About this time of year lots of folks start organizing their summer RV travel plans. Fulltime RVers are planning thier travel routes, families are planning their RV summer vacations and RVers everywhere are planning their weekend RV excursions.
Traffic on our highways increases dramatically during peak vacation season and before, during and after major holidays like the 4th of July. I thought this would be a good time to discuss some safe RV travel tips so you arrive at your summer RV travel destination safely. Getting there can be half the fun, as the saying goes, if you take a few precautions to make your RV trip safe.
Here are my top 7 safe RV travel tips:
1). The first step is to plan the trip you are taking. Travel guides, magazines, state tourism boards and Internet sites offer valuable information to help you plan your RV trip. Route your trip on a map or from an Internet trip planning site. Always keep an atlas or maps in the RV as well. Driving or towing an RV can be stressful, especially if you don’t know the route you will be traveling. Using a Global Positioning System (GPS) can make traveling much less stressful.
2). Complete a “Pre-Trip Checklist” before you head out on the road. Simple checks like checking your tires, lights, fluid levels, hitch set-up and other items all contribute to a safer RV trip. You should make these checks everyday before traveling.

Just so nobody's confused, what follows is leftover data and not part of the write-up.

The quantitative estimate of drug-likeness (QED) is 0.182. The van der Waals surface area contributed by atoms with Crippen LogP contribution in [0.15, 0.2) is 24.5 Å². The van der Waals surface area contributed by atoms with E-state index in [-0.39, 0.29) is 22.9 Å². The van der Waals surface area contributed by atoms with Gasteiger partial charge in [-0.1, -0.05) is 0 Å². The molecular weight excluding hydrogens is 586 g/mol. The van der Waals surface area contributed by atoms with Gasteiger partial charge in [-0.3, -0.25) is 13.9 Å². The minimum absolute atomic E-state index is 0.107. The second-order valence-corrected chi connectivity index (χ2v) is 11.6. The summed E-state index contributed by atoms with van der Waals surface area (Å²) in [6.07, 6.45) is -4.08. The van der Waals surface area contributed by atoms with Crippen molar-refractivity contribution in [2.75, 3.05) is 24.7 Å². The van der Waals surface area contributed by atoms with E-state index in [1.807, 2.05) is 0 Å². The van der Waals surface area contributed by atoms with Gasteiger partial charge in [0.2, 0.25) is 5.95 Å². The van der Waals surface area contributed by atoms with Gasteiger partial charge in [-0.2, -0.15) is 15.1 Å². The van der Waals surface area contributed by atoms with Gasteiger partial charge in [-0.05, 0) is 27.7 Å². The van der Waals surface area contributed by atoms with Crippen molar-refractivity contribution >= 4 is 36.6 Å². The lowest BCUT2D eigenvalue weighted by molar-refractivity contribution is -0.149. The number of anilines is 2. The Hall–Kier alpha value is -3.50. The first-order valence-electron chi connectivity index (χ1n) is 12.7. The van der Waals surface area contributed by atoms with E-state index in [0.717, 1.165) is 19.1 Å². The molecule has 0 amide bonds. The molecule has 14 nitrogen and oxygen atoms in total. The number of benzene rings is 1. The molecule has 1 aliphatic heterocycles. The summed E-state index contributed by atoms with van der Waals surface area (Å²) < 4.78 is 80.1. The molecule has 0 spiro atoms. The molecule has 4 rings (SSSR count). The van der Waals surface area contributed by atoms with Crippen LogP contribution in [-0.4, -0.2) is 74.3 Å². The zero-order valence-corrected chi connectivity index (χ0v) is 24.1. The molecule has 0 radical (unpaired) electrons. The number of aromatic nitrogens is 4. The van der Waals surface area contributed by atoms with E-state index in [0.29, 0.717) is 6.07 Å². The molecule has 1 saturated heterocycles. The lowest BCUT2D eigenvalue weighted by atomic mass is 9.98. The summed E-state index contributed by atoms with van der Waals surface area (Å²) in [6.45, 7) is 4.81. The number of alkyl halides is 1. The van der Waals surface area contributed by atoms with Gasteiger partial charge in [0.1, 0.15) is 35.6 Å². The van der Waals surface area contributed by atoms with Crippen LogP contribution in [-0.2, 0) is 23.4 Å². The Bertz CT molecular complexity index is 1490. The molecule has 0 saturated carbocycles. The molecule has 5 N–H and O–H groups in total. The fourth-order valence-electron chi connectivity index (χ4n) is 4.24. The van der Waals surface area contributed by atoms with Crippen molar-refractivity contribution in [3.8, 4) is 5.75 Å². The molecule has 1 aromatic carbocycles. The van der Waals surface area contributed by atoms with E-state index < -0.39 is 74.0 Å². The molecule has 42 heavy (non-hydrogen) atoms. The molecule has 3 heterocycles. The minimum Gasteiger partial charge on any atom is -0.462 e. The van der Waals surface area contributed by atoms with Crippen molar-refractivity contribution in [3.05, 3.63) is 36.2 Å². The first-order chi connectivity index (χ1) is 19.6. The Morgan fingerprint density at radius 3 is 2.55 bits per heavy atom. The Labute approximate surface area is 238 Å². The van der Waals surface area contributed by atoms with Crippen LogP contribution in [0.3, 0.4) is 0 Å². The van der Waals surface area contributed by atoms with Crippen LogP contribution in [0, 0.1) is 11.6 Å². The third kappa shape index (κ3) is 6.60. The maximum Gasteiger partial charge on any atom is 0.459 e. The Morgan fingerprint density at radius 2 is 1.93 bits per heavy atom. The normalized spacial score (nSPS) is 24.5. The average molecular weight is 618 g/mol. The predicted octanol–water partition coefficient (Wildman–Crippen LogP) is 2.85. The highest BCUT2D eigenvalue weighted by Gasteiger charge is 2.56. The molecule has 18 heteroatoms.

3). Take plenty of breaks when you are traveling. Stopping, stretching out and taking brief walks can revitalize you. Do not rush to get to your vacation destination. Driving too fast and for long periods of time can result in fatigue and not being aleart behind the wheel. If you feel tired you should pull over and rest or change drivers. It’s a good idea to switch drivers every few hours.
4). Avoid driving or towing your RV during inclement weather and in high winds. Because of the size and mass of many RVs it can be extremely dangerous to travel during periods of high winds. It’s better to get to your destination one day later than risk traveling in bad weather conditions.
5). Limit your driving time to 5 or 6 hours a day (300 to 350 miles). Not only will you be more alert, but you will arrive at the campground with plenty of day light to get set up and settled in before it gets dark outside. This gives you a chance to unwind and get rested for another day of travel, and to enjoy some of the amenities the campground has to offer.
6). Always leave plenty of room between you and the vehicle in front of you. An RV is much heavier than an automobile and requires more braking distance to come to a stop. This alone can prevent accidents, especially during emergency braking situations. Driving at a safe speed also lowers your braking distance. Always use a supplemental braking system on the vehicle you are towing behind a motorhome.
7). Drive defensively! Stay alert and monitor what is going on around you at all times. Adjust and use your mirrors.
Note: Cell phones are nice to have for emergencies, but they can distract the driver. Do not use a cell phone if you are driving. If you must make a call or send a text have someone that is not driving do it for you.
Never drink and drive!
Plan your trip, travel safe and smart and enjoy your RV experiences. Remember, getting there is half the fun!
Copyright by Mark Polk owner of RV Education 101 – All Rights Reserved